SINGAPORE food services companies are feeling the crunch of the tightened foreign labour quota. As they turn towards hiring local staff, many lament that Singapore workers demand higher pay and are unwilling to work shifts.
Many do not stay long in one job and move as soon as they are offered slightly better pay.
Meanwhile, the restaurant industry has seen growth and this has had a knock-on effect on the food services sector. It either employs more staff or raises the productivity of existing staff.
"Over the past few years, Singapore has seen strong growth in the number of food service establishments, and in the number of workers in this industry.
"However, there are not enough workers to sustain this rate of growth," says Mr Sim Choon Siong, director of the food division at Spring Singapore.
"To overcome this and compete in the new business environment, food service operators will have to transform themselves and adopt productive operating models with reduced reliance on manpower," he says.
To resolve the labour crunch and improve productivity, the Food Services Productivity Plan, endorsed by the National Productivity and Continuing Education Council (NPCEC) in 2010, was launched in April 2011, with a budget of $75 million.
The plan has five strategies:
- drive process redesign;
- upgrade manpower and human resource capabilities;
- promote innovation;
- develop infrastructural support and expertise; and
- create awareness.
Since its launch, Spring Singapore has helped hundreds of companies. Top company executives have been trained and equipped with better human resource and management capabilities.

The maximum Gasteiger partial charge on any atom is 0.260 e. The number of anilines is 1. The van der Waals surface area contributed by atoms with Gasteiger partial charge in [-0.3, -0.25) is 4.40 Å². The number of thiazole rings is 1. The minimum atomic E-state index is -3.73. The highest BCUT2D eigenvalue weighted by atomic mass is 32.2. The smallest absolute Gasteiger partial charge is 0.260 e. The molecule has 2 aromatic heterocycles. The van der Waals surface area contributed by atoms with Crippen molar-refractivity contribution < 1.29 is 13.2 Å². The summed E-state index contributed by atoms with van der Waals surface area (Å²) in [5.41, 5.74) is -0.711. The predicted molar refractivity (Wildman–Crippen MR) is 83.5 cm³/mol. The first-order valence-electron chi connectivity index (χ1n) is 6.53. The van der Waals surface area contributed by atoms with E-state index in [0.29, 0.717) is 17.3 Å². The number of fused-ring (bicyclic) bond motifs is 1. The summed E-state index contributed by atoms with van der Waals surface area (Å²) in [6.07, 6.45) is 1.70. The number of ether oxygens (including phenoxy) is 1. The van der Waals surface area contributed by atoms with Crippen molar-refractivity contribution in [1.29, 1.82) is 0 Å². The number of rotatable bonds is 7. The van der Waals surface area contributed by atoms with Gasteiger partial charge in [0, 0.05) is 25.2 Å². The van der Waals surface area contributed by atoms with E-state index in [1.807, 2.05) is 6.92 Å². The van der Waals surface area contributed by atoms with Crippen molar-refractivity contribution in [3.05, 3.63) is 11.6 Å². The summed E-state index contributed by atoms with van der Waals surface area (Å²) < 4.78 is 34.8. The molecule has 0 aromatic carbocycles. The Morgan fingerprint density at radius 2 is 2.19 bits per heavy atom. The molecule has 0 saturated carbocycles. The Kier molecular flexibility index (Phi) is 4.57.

Major industry initiatives, such as centralised dishwashing, digital service - such as self-service kiosks and both wireless and mobile app ordering and payment - online training portals, manpower scheduling systems and e-procurement portals, have been rolled out.
"The key game-changer initiatives to help food services operators adapt in this new operating environment are digital service at the front-of-house to streamline the ordering and payment processes, and shared services at the back-of-house, such as centralised dishwashing," says Mr Sim.
"The Government has worked with several vendors to develop digital service solutions that can be easily deployed to outlets."
He adds that food services operators will also have to improve their employer branding to attract employees, through initiatives such as training and better man- management capabilities.
As at the end of 2012, the food services sector had 6,700 establishments.
It contributed $7.8 billion in operating receipts and $2.8 billion in value-added economic activity (0.8 per cent of gross domestic product).